Bertha’s is one of a handful of unassuming African-American eateries that make Charleston an adventurous eater’s paradise. Founded by the late Albertha Grant in 1979, it is a primer in Lowcountry soul food that includes red rice with sausage, fried chicken encased in fissured red-gold crust, pork chops with meat as wanton as gravy itself, and macaroni and cheese fetched from the baking pan with shards of crunchy-chewy crust.
Foremost among must-eat dishes is lima beans. Yes, lima beans. An order of beans is a soupy, khaki-colored side dish. Lima bean dinner pairs them with hunks of neck from which weighty nuggets of meat are easily detached by probing with a fork. With the neck or in place of it to accompany the beans, you also can choose pig tails, which are little more than cylinders of glistening, warm pork fat that melts as it hits your tongue. Who knew a menu item called lima beans could be so mighty a meal?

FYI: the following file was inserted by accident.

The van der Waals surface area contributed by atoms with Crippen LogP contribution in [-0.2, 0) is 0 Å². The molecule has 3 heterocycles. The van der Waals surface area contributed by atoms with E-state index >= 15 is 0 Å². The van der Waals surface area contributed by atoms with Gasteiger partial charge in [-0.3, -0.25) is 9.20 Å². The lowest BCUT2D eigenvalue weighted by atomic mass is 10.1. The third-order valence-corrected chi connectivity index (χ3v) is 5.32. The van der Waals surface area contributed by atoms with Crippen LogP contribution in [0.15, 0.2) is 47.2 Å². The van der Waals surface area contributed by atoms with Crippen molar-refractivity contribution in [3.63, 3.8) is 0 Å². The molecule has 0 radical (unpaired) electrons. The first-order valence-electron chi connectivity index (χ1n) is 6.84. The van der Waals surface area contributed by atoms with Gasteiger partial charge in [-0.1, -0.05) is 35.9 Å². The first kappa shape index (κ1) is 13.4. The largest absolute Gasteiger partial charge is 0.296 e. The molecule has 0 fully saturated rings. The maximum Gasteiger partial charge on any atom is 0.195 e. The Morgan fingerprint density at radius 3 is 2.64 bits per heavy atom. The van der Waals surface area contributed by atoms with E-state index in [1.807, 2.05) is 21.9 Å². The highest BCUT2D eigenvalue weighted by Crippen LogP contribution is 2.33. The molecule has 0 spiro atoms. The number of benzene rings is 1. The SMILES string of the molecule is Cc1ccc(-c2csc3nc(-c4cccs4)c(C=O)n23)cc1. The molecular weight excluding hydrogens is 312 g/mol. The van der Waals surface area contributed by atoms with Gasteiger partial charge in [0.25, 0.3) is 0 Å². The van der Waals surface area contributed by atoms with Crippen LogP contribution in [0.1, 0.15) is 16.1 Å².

Bertha’s is inexpensive and informal, but every meal is prepared exactly to order. As you stand at the counter, you consult with a member of the kitchen staff as to whether or not you want more pig tails or less in the limas. Do you want red rice, white rice, or hoppin’ John — on the side or underneath? How much gravy will you have with your stewed gizzards? For all the precision ordering, all meals come on disposable plates.
One day when Jane and I arrived exactly at 11 o’clock, Bertha’s opens, we paid at the register and were given a remote control to carry to our table with the food. The cashier advised that because we were the first customers to be eating on premises, it was our responsibility to turn on the set and choose channels. We ate our Lowcountry banquet to the open-kitchen perfume of simmering soul food and a cacophony of legal wrangling in the courtroom of television Judge David Young.